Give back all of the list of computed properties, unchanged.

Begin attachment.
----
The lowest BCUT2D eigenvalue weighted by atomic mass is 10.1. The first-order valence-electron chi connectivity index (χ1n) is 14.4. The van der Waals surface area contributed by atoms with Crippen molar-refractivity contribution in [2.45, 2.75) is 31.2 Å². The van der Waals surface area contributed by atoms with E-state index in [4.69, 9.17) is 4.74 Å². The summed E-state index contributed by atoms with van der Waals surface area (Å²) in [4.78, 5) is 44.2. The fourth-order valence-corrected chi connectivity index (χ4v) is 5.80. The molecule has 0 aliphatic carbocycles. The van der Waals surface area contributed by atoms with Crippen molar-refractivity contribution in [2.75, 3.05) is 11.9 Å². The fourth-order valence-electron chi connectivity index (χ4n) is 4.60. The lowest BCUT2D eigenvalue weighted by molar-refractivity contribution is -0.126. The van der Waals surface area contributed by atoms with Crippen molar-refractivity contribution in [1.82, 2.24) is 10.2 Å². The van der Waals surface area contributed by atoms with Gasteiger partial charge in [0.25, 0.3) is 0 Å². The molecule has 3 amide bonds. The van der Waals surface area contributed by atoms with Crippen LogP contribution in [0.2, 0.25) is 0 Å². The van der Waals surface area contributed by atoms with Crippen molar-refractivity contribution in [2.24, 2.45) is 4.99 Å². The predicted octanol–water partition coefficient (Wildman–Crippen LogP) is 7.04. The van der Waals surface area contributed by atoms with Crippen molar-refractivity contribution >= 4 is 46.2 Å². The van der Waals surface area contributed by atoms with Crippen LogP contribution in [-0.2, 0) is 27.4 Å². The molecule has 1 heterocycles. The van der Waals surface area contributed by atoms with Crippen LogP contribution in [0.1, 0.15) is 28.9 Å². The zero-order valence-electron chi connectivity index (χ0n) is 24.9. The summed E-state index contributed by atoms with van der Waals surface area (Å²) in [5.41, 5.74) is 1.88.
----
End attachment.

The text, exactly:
The lowest BCUT2D eigenvalue weighted by atomic mass is 10.1. The first-order valence-electron chi connectivity index (χ1n) is 14.4. The van der Waals surface area contributed by atoms with Crippen molar-refractivity contribution in [2.45, 2.75) is 31.2 Å². The van der Waals surface area contributed by atoms with E-state index in [4.69, 9.17) is 4.74 Å². The summed E-state index contributed by atoms with van der Waals surface area (Å²) in [4.78, 5) is 44.2. The fourth-order valence-corrected chi connectivity index (χ4v) is 5.80. The molecule has 0 aliphatic carbocycles. The van der Waals surface area contributed by atoms with Crippen molar-refractivity contribution in [2.75, 3.05) is 11.9 Å². The fourth-order valence-electron chi connectivity index (χ4n) is 4.60. The lowest BCUT2D eigenvalue weighted by molar-refractivity contribution is -0.126. The van der Waals surface area contributed by atoms with Crippen molar-refractivity contribution in [1.82, 2.24) is 10.2 Å². The van der Waals surface area contributed by atoms with Gasteiger partial charge in [0.25, 0.3) is 0 Å². The molecule has 3 amide bonds. The van der Waals surface area contributed by atoms with Crippen LogP contribution in [0.2, 0.25) is 0 Å². The van der Waals surface area contributed by atoms with Crippen molar-refractivity contribution in [2.24, 2.45) is 4.99 Å². The predicted octanol–water partition coefficient (Wildman–Crippen LogP) is 7.04. The van der Waals surface area contributed by atoms with Crippen molar-refractivity contribution >= 4 is 46.2 Å². The van der Waals surface area contributed by atoms with Crippen LogP contribution in [-0.2, 0) is 27.4 Å². The molecule has 1 heterocycles. The van der Waals surface area contributed by atoms with Crippen LogP contribution in [0.1, 0.15) is 28.9 Å². The zero-order valence-electron chi connectivity index (χ0n) is 24.9. The summed E-state index contributed by atoms with van der Waals surface area (Å²) in [5.41, 5.74) is 1.88.